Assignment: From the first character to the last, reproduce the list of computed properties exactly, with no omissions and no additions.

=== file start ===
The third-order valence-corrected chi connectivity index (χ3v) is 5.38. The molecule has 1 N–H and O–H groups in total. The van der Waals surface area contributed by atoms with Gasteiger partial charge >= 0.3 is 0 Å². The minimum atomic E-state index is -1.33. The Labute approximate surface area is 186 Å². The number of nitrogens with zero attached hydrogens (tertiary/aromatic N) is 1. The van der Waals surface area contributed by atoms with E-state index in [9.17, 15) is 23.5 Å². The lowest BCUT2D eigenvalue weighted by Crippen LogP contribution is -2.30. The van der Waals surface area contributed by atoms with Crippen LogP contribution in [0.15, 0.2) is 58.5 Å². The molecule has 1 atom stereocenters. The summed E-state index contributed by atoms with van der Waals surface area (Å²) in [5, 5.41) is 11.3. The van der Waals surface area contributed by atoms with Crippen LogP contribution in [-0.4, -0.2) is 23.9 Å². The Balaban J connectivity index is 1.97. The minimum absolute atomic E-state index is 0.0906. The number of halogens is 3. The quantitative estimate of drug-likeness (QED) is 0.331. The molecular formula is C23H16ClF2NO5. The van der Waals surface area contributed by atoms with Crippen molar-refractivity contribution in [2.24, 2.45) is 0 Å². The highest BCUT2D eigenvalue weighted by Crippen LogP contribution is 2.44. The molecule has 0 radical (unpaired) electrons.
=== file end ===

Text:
The third-order valence-corrected chi connectivity index (χ3v) is 5.38. The molecule has 1 N–H and O–H groups in total. The van der Waals surface area contributed by atoms with Gasteiger partial charge >= 0.3 is 0 Å². The minimum atomic E-state index is -1.33. The Labute approximate surface area is 186 Å². The number of nitrogens with zero attached hydrogens (tertiary/aromatic N) is 1. The van der Waals surface area contributed by atoms with E-state index in [9.17, 15) is 23.5 Å². The lowest BCUT2D eigenvalue weighted by Crippen LogP contribution is -2.30. The van der Waals surface area contributed by atoms with Crippen LogP contribution in [0.15, 0.2) is 58.5 Å². The molecule has 1 atom stereocenters. The summed E-state index contributed by atoms with van der Waals surface area (Å²) in [5, 5.41) is 11.3. The van der Waals surface area contributed by atoms with Crippen LogP contribution in [-0.4, -0.2) is 23.9 Å². The Balaban J connectivity index is 1.97. The minimum absolute atomic E-state index is 0.0906. The number of halogens is 3. The quantitative estimate of drug-likeness (QED) is 0.331. The molecular formula is C23H16ClF2NO5. The van der Waals surface area contributed by atoms with Crippen molar-refractivity contribution in [2.24, 2.45) is 0 Å². The highest BCUT2D eigenvalue weighted by Crippen LogP contribution is 2.44. The molecule has 0 radical (unpaired) electrons.